Muriati’s paintings strictly adhere to the traditional rules of Kamasan paintings that have been handed down through the generations over hundreds of years. “Muriati’s mastery of the intricacies and the pakem have become the platform for her to play with wayang iconographies; her creativity surpasses the conventional perceptions that wayang painting serves as conservative art,” says exhibition curator Wayan Seriyoga Parta.

"Penangkapan Pangeran  Ditangkap Diponegoro"  Mungku Muriati 2015


“Penangkapan Pangeran Ditangka” – Mangku Muriati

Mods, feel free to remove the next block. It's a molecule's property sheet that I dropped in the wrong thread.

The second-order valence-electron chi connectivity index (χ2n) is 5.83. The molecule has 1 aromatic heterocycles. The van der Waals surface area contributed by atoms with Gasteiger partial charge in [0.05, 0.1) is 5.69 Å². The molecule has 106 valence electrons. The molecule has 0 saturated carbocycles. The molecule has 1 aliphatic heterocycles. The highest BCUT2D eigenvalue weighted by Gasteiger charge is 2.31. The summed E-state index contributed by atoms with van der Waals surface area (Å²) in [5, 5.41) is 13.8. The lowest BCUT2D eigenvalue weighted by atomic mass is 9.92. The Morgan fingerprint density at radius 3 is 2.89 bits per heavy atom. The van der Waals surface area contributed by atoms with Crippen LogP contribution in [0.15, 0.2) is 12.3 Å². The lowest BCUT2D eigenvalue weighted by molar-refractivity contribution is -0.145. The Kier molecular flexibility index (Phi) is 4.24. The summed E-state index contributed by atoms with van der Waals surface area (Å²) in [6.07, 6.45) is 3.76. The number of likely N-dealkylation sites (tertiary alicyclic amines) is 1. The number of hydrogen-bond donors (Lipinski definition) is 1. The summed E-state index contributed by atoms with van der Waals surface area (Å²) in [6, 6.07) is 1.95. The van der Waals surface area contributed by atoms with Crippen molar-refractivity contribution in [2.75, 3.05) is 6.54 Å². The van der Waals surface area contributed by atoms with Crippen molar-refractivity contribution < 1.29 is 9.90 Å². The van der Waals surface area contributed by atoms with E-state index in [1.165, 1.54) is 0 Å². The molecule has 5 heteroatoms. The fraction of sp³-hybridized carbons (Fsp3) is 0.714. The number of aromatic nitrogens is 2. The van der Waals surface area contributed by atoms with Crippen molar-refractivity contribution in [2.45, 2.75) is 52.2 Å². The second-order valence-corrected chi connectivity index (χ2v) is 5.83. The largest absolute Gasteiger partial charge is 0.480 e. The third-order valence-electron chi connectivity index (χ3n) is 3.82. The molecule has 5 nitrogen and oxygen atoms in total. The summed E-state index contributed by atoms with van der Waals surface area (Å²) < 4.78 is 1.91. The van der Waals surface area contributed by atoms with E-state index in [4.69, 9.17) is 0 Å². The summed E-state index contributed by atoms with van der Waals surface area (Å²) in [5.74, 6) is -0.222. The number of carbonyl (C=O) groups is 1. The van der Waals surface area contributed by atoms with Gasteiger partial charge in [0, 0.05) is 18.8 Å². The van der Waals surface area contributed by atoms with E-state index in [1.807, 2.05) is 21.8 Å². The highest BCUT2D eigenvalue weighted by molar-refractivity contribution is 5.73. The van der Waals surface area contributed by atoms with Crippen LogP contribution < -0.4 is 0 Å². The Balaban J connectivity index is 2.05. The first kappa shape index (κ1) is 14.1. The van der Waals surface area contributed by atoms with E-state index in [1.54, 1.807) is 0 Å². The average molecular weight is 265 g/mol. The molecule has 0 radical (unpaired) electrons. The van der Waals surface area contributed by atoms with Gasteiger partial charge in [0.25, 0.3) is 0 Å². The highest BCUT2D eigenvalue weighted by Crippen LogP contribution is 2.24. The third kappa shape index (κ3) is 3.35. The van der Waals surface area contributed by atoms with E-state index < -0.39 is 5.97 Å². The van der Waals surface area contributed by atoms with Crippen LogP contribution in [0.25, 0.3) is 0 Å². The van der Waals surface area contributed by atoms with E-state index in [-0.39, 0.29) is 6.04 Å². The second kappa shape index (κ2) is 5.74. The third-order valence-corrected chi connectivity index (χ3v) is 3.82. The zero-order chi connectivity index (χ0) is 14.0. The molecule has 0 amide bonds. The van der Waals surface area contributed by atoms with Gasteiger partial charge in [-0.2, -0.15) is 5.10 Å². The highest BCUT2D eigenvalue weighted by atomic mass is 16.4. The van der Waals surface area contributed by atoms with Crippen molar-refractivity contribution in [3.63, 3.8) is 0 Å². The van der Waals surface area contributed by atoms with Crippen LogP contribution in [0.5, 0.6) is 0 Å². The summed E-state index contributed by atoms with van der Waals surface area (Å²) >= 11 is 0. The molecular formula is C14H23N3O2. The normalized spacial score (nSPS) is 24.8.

Astawa, (b. 1971, Tuban, Bali) graduate from the Sekolah Tinggi Seni Indonesia, Denpasar, on the other hand utilizes the iconography, yet strips away the pakem and creates fresh interpretations of the classical style. Having been working with the imagery for over 15 years, as a child he created crude figures inspired by these images that remain a fascination to this day. Astawa reincarnates the iconography into his own personal language of expression, his compositions are more refined than the at times large and expansive original narratives, and often tell stories about modern events. These refined narratives allow for an economy of figures and objects, coloration therefor occupies larger planes especially in the backgrounds, often rendered in a abstract style, adding to the paintings unique visual effect. “Prajuit I&II” 2015 are experiments in aesthetic style where Astawa explores the visual impact of varying backgrounds adopting circular and lined patterning.